MistaT40 said,

I have my Playbook on pre-order and I can't wait to use it. The fact alone that you have a fully-functioning browser with ability to output to HDMI makes it a great presenter or an A/V device. Also have to remember everyone is comparing it to Android and iOS but they are already in their third and fifth generation software-wise, while Playbook is only at 1.0. The future is bright.

iAlso, Pad and its Apps are overrated to me. I don't really care for apps and it's expensive. It's a great business model but think how much money you spent on paying for the non-free Apps over time? People say "It's only a few dollars, so no biggy if I don't like the app or plan to use it anymore..." but that adds up to and next thing you have $50 worth of apps that you have that you might not use or want anymore. Could get yourself something better with $50 than apps.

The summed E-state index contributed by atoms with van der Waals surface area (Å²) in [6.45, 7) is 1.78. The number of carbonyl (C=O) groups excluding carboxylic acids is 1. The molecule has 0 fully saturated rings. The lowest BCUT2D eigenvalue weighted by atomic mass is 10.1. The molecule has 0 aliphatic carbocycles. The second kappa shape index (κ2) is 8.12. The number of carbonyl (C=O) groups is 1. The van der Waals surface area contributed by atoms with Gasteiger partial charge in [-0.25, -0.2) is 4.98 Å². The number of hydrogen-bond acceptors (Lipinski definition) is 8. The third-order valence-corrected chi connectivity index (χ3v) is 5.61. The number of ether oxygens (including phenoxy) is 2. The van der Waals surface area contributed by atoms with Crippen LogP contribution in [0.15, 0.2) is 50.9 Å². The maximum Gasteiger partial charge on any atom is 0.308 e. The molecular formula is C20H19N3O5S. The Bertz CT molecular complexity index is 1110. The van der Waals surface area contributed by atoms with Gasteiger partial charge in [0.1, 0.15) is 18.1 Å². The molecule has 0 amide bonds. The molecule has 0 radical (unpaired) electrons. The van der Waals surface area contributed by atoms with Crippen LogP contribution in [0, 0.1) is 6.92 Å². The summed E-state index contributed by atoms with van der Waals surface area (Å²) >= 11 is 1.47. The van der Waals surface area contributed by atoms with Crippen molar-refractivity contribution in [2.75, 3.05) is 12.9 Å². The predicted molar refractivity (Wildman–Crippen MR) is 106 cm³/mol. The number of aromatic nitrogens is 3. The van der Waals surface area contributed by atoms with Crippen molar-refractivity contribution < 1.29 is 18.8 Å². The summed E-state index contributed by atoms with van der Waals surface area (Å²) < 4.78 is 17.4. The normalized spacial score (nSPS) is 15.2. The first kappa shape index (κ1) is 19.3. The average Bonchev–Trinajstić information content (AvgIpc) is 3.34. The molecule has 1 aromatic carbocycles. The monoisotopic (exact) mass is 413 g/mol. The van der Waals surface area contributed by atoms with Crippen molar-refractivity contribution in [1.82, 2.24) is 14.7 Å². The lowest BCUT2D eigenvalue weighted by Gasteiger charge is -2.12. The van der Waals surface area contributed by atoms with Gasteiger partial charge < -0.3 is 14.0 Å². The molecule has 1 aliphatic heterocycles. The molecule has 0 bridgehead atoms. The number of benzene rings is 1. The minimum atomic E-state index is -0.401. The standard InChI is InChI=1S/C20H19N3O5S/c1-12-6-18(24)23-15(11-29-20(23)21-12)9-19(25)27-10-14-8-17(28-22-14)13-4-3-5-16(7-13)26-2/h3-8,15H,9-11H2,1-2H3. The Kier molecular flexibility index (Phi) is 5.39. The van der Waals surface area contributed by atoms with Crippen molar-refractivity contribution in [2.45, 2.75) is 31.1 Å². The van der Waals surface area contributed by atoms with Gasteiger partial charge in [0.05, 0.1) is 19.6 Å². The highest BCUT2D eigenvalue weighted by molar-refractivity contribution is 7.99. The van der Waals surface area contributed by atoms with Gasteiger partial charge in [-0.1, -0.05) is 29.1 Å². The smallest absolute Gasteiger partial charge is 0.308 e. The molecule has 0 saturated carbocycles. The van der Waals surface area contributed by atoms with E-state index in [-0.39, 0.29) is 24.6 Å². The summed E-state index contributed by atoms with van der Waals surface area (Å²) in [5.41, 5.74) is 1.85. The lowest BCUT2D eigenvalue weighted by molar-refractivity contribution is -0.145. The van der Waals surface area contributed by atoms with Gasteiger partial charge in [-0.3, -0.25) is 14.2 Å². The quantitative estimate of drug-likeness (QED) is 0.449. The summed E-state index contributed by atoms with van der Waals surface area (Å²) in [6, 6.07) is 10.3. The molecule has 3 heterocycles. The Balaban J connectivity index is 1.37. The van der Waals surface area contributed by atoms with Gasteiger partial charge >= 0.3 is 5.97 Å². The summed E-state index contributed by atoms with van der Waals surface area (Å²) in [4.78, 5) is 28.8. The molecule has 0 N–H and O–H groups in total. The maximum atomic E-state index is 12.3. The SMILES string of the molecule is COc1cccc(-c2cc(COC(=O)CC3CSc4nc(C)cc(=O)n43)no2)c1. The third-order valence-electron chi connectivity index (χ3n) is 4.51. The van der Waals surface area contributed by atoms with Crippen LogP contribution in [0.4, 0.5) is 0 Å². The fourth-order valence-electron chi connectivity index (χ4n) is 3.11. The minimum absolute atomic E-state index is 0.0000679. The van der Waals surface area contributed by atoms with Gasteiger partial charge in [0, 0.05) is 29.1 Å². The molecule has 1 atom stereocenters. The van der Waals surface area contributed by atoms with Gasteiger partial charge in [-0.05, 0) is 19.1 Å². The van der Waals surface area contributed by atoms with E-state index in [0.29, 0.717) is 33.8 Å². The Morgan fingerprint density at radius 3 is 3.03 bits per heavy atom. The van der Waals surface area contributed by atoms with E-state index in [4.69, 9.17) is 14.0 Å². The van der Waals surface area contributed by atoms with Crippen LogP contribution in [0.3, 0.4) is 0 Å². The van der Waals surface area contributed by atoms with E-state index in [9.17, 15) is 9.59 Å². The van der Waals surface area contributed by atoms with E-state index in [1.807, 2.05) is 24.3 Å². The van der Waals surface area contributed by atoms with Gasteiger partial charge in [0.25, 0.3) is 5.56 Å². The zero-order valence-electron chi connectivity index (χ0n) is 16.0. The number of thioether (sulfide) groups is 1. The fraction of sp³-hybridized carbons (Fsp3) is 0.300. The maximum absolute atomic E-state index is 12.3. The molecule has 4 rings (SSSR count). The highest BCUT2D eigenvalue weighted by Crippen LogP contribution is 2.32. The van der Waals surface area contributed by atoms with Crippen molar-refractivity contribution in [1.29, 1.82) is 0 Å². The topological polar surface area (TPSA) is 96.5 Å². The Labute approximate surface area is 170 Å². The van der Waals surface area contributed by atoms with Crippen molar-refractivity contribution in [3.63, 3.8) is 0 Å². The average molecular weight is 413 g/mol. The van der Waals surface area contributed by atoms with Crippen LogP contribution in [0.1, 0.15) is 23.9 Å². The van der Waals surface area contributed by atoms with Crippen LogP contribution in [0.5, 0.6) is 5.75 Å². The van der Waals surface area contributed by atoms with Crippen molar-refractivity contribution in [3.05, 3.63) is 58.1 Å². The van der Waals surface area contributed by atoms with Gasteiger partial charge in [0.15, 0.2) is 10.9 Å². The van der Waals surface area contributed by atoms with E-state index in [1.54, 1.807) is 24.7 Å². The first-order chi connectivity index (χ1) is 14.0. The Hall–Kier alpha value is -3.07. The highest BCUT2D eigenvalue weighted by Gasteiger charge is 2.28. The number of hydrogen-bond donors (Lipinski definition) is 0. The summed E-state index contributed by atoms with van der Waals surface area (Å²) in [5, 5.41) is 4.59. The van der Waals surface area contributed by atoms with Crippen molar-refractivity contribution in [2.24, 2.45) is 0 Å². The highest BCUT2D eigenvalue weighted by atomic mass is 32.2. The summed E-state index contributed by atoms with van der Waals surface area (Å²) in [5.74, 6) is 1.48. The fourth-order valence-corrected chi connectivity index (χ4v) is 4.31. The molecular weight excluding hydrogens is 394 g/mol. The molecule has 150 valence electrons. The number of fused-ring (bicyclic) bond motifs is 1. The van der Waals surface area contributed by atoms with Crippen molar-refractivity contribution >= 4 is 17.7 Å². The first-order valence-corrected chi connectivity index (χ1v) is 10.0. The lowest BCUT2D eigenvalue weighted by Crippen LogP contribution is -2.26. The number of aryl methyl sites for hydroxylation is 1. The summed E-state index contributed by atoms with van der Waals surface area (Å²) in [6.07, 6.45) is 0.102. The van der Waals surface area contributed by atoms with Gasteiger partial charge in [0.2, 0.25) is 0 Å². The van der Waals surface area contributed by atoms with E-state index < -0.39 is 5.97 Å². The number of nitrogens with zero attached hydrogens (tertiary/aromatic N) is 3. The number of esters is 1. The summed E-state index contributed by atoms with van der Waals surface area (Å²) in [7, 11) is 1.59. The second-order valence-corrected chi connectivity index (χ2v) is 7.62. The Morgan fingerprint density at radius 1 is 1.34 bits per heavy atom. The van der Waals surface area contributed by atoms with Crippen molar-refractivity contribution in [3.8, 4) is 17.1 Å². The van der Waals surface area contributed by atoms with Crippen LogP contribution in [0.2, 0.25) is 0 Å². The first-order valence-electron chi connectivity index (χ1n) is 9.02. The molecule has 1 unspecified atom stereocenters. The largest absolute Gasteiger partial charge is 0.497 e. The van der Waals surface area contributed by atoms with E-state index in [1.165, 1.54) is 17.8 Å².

I have an ipad 2 and love it though it's limited in many ways and im very interested to see what's in iOS 5, but this whole notion that the tablet market has reached maturity is completely false, no Android tablet has really made any inroads into the ipad.

I'm very interested to see what Windows 8 tablet is like and I think there's a market for RIM as well.

MistaT40 said,

I have my Playbook on pre-order and I can't wait to use it. The fact alone that you have a fully-functioning browser with ability to output to HDMI makes it a great presenter or an A/V device. Also have to remember everyone is comparing it to Android and iOS but they are already in their third and fifth generation software-wise, while Playbook is only at 1.0. The future is bright.